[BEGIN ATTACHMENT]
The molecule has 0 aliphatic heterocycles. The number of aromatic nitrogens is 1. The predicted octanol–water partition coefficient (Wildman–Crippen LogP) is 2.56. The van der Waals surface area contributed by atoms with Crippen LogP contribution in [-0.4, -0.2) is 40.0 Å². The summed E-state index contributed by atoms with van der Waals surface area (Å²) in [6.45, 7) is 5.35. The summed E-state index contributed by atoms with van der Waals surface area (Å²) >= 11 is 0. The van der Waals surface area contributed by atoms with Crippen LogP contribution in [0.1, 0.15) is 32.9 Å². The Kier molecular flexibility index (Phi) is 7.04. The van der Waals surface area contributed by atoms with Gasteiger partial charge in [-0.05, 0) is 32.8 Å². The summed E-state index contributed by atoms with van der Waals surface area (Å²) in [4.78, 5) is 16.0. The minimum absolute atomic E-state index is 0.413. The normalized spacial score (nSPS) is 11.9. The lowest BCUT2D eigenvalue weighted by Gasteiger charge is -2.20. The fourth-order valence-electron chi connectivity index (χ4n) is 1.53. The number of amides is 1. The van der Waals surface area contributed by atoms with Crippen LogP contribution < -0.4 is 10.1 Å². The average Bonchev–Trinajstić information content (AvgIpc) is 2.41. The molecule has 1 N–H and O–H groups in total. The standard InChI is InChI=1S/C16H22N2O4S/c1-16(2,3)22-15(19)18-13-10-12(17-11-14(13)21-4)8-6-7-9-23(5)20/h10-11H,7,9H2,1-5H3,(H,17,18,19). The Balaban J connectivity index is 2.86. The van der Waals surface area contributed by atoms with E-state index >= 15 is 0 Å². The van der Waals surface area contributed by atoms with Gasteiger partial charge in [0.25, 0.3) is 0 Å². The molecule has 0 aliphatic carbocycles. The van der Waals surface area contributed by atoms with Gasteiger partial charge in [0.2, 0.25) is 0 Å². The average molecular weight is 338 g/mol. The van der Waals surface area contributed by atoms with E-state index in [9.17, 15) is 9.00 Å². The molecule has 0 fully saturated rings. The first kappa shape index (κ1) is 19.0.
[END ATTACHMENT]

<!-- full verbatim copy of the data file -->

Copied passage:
The molecule has 0 aliphatic heterocycles. The number of aromatic nitrogens is 1. The predicted octanol–water partition coefficient (Wildman–Crippen LogP) is 2.56. The van der Waals surface area contributed by atoms with Crippen LogP contribution in [-0.4, -0.2) is 40.0 Å². The summed E-state index contributed by atoms with van der Waals surface area (Å²) in [6.45, 7) is 5.35. The summed E-state index contributed by atoms with van der Waals surface area (Å²) >= 11 is 0. The van der Waals surface area contributed by atoms with Crippen LogP contribution in [0.1, 0.15) is 32.9 Å². The Kier molecular flexibility index (Phi) is 7.04. The van der Waals surface area contributed by atoms with Gasteiger partial charge in [-0.05, 0) is 32.8 Å². The summed E-state index contributed by atoms with van der Waals surface area (Å²) in [4.78, 5) is 16.0. The minimum absolute atomic E-state index is 0.413. The normalized spacial score (nSPS) is 11.9. The lowest BCUT2D eigenvalue weighted by Gasteiger charge is -2.20. The fourth-order valence-electron chi connectivity index (χ4n) is 1.53. The number of amides is 1. The van der Waals surface area contributed by atoms with Crippen LogP contribution < -0.4 is 10.1 Å². The average Bonchev–Trinajstić information content (AvgIpc) is 2.41. The molecule has 1 N–H and O–H groups in total. The standard InChI is InChI=1S/C16H22N2O4S/c1-16(2,3)22-15(19)18-13-10-12(17-11-14(13)21-4)8-6-7-9-23(5)20/h10-11H,7,9H2,1-5H3,(H,17,18,19). The Balaban J connectivity index is 2.86. The van der Waals surface area contributed by atoms with E-state index >= 15 is 0 Å². The van der Waals surface area contributed by atoms with Gasteiger partial charge in [0.25, 0.3) is 0 Å². The molecule has 0 aliphatic carbocycles. The van der Waals surface area contributed by atoms with Gasteiger partial charge in [0.2, 0.25) is 0 Å². The average molecular weight is 338 g/mol. The van der Waals surface area contributed by atoms with E-state index in [9.17, 15) is 9.00 Å². The molecule has 0 fully saturated rings. The first kappa shape index (κ1) is 19.0.